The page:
NAPE ‘18: Texas Railroad Commissioner Ryan Sitton forecasts strong U.S. supply growth to meet demand

By Alex Endress, News Editor, World Oil on 2/9/2018

HOUSTON -- As murmurs of peak oil demand pervade the oil and gas industry, Texas Railroad Commissioner Ryan Sitton sees a different trend—rising production from the U.S. to meet inflating demand from non-OECD countries like China and India.

In fact, the world may even struggle to fill global demand growth six years from now. This dilemma would cause oil prices to increase, enabling operators to extract hydrocarbons from high-cost regions that are too pricey for today’s oil market, Sitton said during a market outlook presentation at Nape 2018 in Houston on Feb. 9. The commissioner said that the world’s oil production could grow to 110 MMbpd to 115 MMbpd within the next 20 years.

“The problem is, to produce that oil, it will cost more than what it costs now to produce 100 MMbpd,” he said. As increased demand continues to squeeze supply, operators will be incentivized to develop more “tier-two” acreage, which can be found in abundance in plays like the Eagle Ford, Sitton noted. “At the end of the day, the world has a lot of oil. The question is simply, how many dollars does it take to produce it?”

There’s no problem with demand, either, he said. In the past year, international crude oil stockpiles dropped at a rate of about 400,000 bpd, Sitton said, noting that he projects global oil demand to grow by as much as 1.9 MMbpd in 2018. “The world has yet to come up with a more efficient way of storing energy than hydrocarbon, and if you are in a non-developed country, and you don’t have sophisticated electrical grids, it is much easier to store a gallon of gasoline.” While increasing oil prices have traditionally correlated with decreasing oil demand, he references a forecast by the International Monetary Fund (IMF) that the global economy will grow 3.6% this year. “That is the highest economic growth we have seen since 2010, and nothing drives energy consumption like economic growth.”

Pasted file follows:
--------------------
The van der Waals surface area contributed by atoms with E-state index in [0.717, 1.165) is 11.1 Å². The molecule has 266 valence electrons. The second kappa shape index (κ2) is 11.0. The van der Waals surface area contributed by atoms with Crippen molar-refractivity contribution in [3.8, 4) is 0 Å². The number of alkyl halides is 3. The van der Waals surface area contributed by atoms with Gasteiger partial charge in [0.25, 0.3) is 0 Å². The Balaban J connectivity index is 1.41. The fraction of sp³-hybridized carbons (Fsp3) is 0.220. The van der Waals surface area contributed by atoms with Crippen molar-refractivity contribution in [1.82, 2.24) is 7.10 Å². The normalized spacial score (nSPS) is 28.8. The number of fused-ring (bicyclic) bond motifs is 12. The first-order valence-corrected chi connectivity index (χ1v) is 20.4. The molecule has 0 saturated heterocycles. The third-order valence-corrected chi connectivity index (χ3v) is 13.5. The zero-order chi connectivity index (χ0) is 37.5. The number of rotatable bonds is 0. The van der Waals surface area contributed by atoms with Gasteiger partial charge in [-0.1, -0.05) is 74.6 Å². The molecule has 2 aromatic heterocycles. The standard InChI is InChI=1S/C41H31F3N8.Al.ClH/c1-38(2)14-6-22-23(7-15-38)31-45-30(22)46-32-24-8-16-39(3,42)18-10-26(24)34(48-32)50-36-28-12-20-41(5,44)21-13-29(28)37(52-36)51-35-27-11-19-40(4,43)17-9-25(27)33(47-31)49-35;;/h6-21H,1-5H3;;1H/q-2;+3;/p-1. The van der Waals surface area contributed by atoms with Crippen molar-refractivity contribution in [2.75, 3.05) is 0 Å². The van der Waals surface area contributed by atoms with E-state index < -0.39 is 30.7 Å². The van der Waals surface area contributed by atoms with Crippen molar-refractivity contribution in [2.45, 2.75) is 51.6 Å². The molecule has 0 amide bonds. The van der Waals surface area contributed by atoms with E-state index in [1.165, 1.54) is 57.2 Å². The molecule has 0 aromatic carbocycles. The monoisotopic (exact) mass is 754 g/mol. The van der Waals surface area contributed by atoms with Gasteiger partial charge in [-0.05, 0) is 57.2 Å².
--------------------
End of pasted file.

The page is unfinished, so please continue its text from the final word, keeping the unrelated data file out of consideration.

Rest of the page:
In the short term, Sitton forecasts WTI prices to remain between $58 and $66/bbl throughout 2018. Bolstering this perspective, he said he expects OPEC production to remain consistent at about 32.5 MMbopd to support balance in the oil market. While OPEC and Russia could easily overproduce and flood the market with an extra 1 MMbopd this year, Sitton said that these countries should hold at current levels unless significant spikes in demand or drops in production take place, to keep oil prices in the $60s.

He said he expects the U.S. to produce nearly 1 MMbpd more than it produced in 2017, which was about 9.3 MMbpd, according to the U.S. Energy Information Administration (EIA). About 700,000 to 800,000 bopd in growth are expected to come from the Permian basin, Sitton said. The commissioner pointed out two early indicators of promising activity for Texas this year. In January, drilling permits for the Permian basin were 10% higher than the average for 2017, and permits for the Eagle Ford were 20% higher than the 2017 average.

Other nations with high growth in 2018 will be Canada and Brazil. Together, these countries will increase production by 800,000 to 900,000 bopd this year.

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